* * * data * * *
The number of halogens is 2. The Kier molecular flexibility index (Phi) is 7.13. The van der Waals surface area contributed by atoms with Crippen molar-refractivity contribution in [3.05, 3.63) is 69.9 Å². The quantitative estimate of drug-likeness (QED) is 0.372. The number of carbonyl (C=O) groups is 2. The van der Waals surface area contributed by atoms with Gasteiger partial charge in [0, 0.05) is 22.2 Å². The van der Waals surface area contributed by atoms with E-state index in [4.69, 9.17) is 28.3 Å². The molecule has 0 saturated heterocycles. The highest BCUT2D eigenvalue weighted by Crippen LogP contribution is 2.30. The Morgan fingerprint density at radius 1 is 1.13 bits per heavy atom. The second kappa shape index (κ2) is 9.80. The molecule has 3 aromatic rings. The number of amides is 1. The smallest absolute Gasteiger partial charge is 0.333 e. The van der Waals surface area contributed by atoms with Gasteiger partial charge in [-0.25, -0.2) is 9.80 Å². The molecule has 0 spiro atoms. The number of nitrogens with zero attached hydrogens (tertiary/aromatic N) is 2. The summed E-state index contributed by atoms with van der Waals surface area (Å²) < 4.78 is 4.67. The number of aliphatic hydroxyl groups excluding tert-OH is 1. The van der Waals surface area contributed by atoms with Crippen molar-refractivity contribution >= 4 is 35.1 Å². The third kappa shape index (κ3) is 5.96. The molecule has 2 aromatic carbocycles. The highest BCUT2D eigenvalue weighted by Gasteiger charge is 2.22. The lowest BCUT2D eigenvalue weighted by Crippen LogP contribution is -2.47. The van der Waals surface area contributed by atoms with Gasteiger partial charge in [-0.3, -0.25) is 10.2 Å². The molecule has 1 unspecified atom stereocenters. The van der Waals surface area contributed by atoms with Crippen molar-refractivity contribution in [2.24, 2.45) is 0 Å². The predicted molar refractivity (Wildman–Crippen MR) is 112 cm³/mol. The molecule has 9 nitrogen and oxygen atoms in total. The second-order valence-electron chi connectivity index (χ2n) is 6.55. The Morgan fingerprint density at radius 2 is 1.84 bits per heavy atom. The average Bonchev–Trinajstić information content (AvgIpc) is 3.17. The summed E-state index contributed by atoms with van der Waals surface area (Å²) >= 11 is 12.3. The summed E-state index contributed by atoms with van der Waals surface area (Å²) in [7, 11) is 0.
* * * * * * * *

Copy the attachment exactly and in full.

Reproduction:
The number of halogens is 2. The Kier molecular flexibility index (Phi) is 7.13. The van der Waals surface area contributed by atoms with Crippen molar-refractivity contribution in [3.05, 3.63) is 69.9 Å². The quantitative estimate of drug-likeness (QED) is 0.372. The number of carbonyl (C=O) groups is 2. The van der Waals surface area contributed by atoms with Gasteiger partial charge in [0, 0.05) is 22.2 Å². The van der Waals surface area contributed by atoms with E-state index in [4.69, 9.17) is 28.3 Å². The molecule has 0 saturated heterocycles. The highest BCUT2D eigenvalue weighted by Crippen LogP contribution is 2.30. The Morgan fingerprint density at radius 1 is 1.13 bits per heavy atom. The second kappa shape index (κ2) is 9.80. The molecule has 3 aromatic rings. The number of amides is 1. The smallest absolute Gasteiger partial charge is 0.333 e. The van der Waals surface area contributed by atoms with Gasteiger partial charge in [-0.25, -0.2) is 9.80 Å². The molecule has 0 spiro atoms. The number of nitrogens with zero attached hydrogens (tertiary/aromatic N) is 2. The summed E-state index contributed by atoms with van der Waals surface area (Å²) < 4.78 is 4.67. The number of aliphatic hydroxyl groups excluding tert-OH is 1. The van der Waals surface area contributed by atoms with Crippen molar-refractivity contribution >= 4 is 35.1 Å². The third kappa shape index (κ3) is 5.96. The molecule has 2 aromatic carbocycles. The highest BCUT2D eigenvalue weighted by Gasteiger charge is 2.22. The lowest BCUT2D eigenvalue weighted by Crippen LogP contribution is -2.47. The van der Waals surface area contributed by atoms with Gasteiger partial charge in [-0.3, -0.25) is 10.2 Å². The molecule has 1 unspecified atom stereocenters. The van der Waals surface area contributed by atoms with Crippen molar-refractivity contribution in [2.24, 2.45) is 0 Å². The predicted molar refractivity (Wildman–Crippen MR) is 112 cm³/mol. The molecule has 9 nitrogen and oxygen atoms in total. The second-order valence-electron chi connectivity index (χ2n) is 6.55. The Morgan fingerprint density at radius 2 is 1.84 bits per heavy atom. The average Bonchev–Trinajstić information content (AvgIpc) is 3.17. The summed E-state index contributed by atoms with van der Waals surface area (Å²) >= 11 is 12.3. The summed E-state index contributed by atoms with van der Waals surface area (Å²) in [7, 11) is 0.